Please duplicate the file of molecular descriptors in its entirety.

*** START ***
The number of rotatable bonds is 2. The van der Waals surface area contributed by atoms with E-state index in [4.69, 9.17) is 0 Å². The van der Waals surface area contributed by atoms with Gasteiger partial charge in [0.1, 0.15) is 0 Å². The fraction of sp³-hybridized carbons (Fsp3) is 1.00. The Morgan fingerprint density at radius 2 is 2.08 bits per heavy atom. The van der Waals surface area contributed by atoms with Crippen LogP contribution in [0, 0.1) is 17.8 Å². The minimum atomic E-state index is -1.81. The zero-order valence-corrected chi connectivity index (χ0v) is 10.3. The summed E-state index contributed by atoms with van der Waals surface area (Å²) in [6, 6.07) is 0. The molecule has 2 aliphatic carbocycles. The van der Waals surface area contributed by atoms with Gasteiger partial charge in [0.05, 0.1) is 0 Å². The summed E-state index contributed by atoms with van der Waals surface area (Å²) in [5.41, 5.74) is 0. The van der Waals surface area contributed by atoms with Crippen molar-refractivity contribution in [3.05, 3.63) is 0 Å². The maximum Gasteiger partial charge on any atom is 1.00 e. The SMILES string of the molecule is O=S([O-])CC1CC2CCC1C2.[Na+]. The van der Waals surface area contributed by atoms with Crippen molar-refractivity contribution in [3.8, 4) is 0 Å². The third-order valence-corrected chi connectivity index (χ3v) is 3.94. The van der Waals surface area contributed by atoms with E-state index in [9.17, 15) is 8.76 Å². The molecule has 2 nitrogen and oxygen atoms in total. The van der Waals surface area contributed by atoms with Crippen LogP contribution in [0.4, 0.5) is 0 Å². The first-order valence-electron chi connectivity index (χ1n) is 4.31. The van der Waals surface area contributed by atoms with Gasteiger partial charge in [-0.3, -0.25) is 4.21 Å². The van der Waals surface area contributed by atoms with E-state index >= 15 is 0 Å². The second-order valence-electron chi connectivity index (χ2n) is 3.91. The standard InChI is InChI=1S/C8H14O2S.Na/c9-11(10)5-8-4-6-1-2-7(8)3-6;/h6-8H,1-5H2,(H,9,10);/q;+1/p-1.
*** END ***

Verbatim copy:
The number of rotatable bonds is 2. The van der Waals surface area contributed by atoms with E-state index in [4.69, 9.17) is 0 Å². The van der Waals surface area contributed by atoms with Gasteiger partial charge in [0.1, 0.15) is 0 Å². The fraction of sp³-hybridized carbons (Fsp3) is 1.00. The Morgan fingerprint density at radius 2 is 2.08 bits per heavy atom. The van der Waals surface area contributed by atoms with Crippen LogP contribution in [0, 0.1) is 17.8 Å². The minimum atomic E-state index is -1.81. The zero-order valence-corrected chi connectivity index (χ0v) is 10.3. The summed E-state index contributed by atoms with van der Waals surface area (Å²) in [6, 6.07) is 0. The molecule has 2 aliphatic carbocycles. The van der Waals surface area contributed by atoms with Gasteiger partial charge in [0.05, 0.1) is 0 Å². The summed E-state index contributed by atoms with van der Waals surface area (Å²) in [5.41, 5.74) is 0. The van der Waals surface area contributed by atoms with Crippen molar-refractivity contribution in [3.05, 3.63) is 0 Å². The maximum Gasteiger partial charge on any atom is 1.00 e. The SMILES string of the molecule is O=S([O-])CC1CC2CCC1C2.[Na+]. The van der Waals surface area contributed by atoms with Crippen molar-refractivity contribution in [3.8, 4) is 0 Å². The third-order valence-corrected chi connectivity index (χ3v) is 3.94. The van der Waals surface area contributed by atoms with E-state index in [9.17, 15) is 8.76 Å². The molecule has 2 nitrogen and oxygen atoms in total. The van der Waals surface area contributed by atoms with Crippen LogP contribution in [0.4, 0.5) is 0 Å². The first-order valence-electron chi connectivity index (χ1n) is 4.31. The van der Waals surface area contributed by atoms with Gasteiger partial charge in [-0.3, -0.25) is 4.21 Å². The van der Waals surface area contributed by atoms with E-state index >= 15 is 0 Å². The second-order valence-electron chi connectivity index (χ2n) is 3.91. The standard InChI is InChI=1S/C8H14O2S.Na/c9-11(10)5-8-4-6-1-2-7(8)3-6;/h6-8H,1-5H2,(H,9,10);/q;+1/p-1.